Run from that agent. Don’t count on that anymore. It is no longer the rule. It is still happening here and there for certain types of properties, but please do not depend on that if you are a home seller. In Brookline specifically, between the first half of 2015 and the first half of 2016, we’ve seen roughly a flat market, average prices for the single family homes in Brookline. The single family homes in Brookline, it’s mostly luxury market, and I’ve been saying for a while that this market is softening, and I think we’re going to see further softening in the luxury market. In the meantime, the condo market in Brookline for the same time, the average prices did go up about 9-1/2%.

That is a substantial increase, but I think this is going to taper off. We’re looking at about 3-5% in the coming years probably for the Brookline condo market. JP, Brighton, still hot markets. There’s several hot markets still in Boston, but it’s not as nuts as it used to be. We used to just call the market nuts. It’s no longer that. What does all of this mean if you’re living anywhere in the United States? I think Boston metro, as well as some other areas, metropolitan areas in the United States, are great lending indicators of what is happening in the market. If this softening is not happening in your market yet, expect it to happen soon.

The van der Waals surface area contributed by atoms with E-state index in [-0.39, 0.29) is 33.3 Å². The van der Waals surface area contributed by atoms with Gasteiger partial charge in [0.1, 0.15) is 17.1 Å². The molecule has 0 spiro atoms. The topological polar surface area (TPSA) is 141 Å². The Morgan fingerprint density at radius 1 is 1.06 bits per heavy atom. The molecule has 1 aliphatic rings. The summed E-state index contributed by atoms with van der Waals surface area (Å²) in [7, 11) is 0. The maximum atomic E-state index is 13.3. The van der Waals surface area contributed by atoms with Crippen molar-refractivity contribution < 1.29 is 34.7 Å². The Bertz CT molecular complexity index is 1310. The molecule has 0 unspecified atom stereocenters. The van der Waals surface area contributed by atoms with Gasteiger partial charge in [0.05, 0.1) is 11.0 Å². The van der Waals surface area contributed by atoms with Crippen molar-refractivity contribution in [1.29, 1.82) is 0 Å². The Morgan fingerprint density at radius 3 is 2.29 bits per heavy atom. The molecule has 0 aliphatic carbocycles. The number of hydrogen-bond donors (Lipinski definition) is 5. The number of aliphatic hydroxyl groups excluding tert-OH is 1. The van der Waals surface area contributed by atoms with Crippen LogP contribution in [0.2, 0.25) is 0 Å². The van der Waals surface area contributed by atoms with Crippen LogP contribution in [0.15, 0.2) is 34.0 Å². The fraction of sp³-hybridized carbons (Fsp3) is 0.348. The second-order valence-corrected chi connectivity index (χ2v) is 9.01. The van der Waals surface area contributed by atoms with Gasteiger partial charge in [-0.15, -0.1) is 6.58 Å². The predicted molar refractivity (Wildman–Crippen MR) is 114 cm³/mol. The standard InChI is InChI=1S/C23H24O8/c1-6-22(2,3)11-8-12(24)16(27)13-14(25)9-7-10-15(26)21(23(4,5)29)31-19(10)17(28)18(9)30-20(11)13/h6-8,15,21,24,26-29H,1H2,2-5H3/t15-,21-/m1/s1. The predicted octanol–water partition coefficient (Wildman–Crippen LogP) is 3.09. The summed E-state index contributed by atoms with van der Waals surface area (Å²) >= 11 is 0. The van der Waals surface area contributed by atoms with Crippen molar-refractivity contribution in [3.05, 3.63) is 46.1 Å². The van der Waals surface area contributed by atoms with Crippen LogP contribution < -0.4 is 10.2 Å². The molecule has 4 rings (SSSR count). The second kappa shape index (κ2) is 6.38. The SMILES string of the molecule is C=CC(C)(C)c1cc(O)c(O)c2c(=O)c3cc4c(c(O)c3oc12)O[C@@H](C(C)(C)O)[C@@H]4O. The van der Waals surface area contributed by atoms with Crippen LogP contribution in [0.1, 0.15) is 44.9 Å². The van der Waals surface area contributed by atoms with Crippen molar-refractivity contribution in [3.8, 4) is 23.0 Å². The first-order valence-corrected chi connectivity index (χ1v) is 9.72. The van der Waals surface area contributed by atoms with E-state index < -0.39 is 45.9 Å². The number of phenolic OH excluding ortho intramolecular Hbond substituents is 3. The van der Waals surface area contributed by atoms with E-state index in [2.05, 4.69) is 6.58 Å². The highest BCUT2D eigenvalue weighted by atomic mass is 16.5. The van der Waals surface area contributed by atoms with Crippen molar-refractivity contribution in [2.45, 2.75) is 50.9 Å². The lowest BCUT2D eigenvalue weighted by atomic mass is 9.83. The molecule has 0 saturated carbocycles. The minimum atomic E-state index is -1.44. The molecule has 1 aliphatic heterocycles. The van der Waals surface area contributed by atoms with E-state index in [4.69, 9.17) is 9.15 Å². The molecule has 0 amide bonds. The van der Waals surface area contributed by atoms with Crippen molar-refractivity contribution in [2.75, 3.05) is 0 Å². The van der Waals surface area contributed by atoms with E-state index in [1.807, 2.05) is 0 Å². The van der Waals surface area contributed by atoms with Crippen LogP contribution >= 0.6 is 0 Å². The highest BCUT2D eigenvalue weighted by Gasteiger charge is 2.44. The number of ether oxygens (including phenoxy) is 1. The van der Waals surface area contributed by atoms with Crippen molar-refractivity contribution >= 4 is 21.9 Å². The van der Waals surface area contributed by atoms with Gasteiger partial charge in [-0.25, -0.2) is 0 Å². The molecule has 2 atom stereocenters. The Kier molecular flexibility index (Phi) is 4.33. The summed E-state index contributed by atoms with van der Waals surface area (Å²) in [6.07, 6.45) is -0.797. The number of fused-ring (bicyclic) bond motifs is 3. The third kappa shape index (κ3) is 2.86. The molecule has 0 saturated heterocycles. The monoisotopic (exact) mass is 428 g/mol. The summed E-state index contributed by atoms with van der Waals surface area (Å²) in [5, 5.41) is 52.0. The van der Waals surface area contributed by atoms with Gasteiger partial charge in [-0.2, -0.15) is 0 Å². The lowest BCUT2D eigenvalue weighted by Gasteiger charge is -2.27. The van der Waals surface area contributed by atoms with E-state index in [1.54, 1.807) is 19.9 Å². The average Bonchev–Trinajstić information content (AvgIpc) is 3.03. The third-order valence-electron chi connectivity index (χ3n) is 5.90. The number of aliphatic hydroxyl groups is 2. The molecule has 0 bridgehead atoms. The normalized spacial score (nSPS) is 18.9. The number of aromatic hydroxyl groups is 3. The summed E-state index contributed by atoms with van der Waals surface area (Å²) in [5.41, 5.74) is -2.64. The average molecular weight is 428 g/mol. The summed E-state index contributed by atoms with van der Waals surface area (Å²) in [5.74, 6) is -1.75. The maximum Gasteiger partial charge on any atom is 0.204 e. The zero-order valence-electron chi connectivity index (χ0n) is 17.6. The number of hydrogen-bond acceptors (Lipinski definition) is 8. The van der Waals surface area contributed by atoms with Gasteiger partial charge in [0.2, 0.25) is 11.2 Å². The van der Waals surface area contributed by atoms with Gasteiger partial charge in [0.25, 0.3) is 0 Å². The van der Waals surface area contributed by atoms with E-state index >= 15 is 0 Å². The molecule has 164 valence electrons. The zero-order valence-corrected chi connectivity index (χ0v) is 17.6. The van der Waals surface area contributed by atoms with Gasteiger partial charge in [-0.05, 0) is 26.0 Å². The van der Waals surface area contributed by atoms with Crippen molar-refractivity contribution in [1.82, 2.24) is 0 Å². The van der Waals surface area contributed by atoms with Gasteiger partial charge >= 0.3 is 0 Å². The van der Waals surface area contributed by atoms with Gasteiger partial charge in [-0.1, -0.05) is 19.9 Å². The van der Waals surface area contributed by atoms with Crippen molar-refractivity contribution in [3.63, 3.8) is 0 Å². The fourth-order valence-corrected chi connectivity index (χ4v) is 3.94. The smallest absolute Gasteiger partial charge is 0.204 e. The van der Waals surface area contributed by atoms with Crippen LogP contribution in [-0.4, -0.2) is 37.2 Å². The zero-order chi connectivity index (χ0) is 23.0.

This summer, we’re seeing a lot more price reductions. We’re seeing a lot more where a home buyer and a home seller had an agreement, and the home buyer backed out and the home came back on market. We’re seeing a lot more of that, and I think we’re going to see much more of that as buyers are resisting very high prices. They feel that they’re overpaying for some of these homes, and sellers are expecting to not have to negotiate. Expect some shifts in the way that we are handling these transactions. I think rates are going to stay relatively low for a while longer. I think luxury’s going to continue softening, and I think the entry level and condo market will taper off a bit. Again, this is Ruth. I’m here to help you make great real estate decisions. You need any specific information, call, text, email, you know where to find me.

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interest rate increase

Interest Rate Hike & The Boston Housing Market in 2016

The Federal Reserve’s recent interest rate hike from 0.25% to 0.5% on December 16 is expected to be the first in a series of hikes expected in 2016.   Many people asking me, “What will happen to the Boston housing market, now?”

Believing a Fed rate hike will lead to a slowing housing market is a common concern, and there is a logic behind it. The logic is the Federal Funds Rate increase leads to a mortgage rate increase, thus housing prices are lower. Affordability for homes go down as monthly mortgage payments increase.